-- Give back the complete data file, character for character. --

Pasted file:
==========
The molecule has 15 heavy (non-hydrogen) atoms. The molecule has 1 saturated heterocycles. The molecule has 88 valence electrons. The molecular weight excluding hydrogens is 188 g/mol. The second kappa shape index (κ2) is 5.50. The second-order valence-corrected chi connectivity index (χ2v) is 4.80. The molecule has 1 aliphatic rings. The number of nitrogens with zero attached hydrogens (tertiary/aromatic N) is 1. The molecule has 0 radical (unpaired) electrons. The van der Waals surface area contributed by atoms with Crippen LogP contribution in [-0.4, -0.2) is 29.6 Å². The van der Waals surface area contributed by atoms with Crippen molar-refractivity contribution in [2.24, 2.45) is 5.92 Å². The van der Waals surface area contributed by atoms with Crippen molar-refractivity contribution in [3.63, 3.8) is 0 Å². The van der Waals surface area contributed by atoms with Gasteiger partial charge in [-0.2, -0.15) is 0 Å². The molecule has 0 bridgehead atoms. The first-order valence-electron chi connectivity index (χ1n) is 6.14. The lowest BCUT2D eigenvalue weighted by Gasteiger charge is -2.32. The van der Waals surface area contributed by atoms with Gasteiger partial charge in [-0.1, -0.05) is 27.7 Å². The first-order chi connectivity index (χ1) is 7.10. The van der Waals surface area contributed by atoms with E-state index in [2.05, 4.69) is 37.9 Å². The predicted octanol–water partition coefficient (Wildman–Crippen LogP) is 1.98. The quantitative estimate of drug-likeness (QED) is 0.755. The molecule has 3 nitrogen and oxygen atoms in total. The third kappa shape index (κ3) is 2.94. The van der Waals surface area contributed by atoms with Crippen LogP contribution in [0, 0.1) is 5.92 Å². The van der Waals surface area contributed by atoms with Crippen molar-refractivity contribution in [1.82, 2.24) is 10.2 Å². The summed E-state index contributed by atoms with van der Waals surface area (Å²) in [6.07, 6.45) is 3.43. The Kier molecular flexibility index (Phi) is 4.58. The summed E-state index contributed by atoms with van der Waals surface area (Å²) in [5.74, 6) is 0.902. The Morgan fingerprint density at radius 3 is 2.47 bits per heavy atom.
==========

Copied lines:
The molecule has 15 heavy (non-hydrogen) atoms. The molecule has 1 saturated heterocycles. The molecule has 88 valence electrons. The molecular weight excluding hydrogens is 188 g/mol. The second kappa shape index (κ2) is 5.50. The second-order valence-corrected chi connectivity index (χ2v) is 4.80. The molecule has 1 aliphatic rings. The number of nitrogens with zero attached hydrogens (tertiary/aromatic N) is 1. The molecule has 0 radical (unpaired) electrons. The van der Waals surface area contributed by atoms with Crippen LogP contribution in [-0.4, -0.2) is 29.6 Å². The van der Waals surface area contributed by atoms with Crippen molar-refractivity contribution in [2.24, 2.45) is 5.92 Å². The van der Waals surface area contributed by atoms with Crippen molar-refractivity contribution in [3.63, 3.8) is 0 Å². The van der Waals surface area contributed by atoms with Gasteiger partial charge in [-0.2, -0.15) is 0 Å². The molecule has 0 bridgehead atoms. The first-order valence-electron chi connectivity index (χ1n) is 6.14. The lowest BCUT2D eigenvalue weighted by Gasteiger charge is -2.32. The van der Waals surface area contributed by atoms with Gasteiger partial charge in [-0.1, -0.05) is 27.7 Å². The first-order chi connectivity index (χ1) is 7.10. The van der Waals surface area contributed by atoms with E-state index in [2.05, 4.69) is 37.9 Å². The predicted octanol–water partition coefficient (Wildman–Crippen LogP) is 1.98. The quantitative estimate of drug-likeness (QED) is 0.755. The molecule has 3 nitrogen and oxygen atoms in total. The third kappa shape index (κ3) is 2.94. The van der Waals surface area contributed by atoms with Crippen LogP contribution in [0, 0.1) is 5.92 Å². The van der Waals surface area contributed by atoms with Crippen molar-refractivity contribution in [1.82, 2.24) is 10.2 Å². The summed E-state index contributed by atoms with van der Waals surface area (Å²) in [6.07, 6.45) is 3.43. The Kier molecular flexibility index (Phi) is 4.58. The summed E-state index contributed by atoms with van der Waals surface area (Å²) in [5.74, 6) is 0.902. The Morgan fingerprint density at radius 3 is 2.47 bits per heavy atom.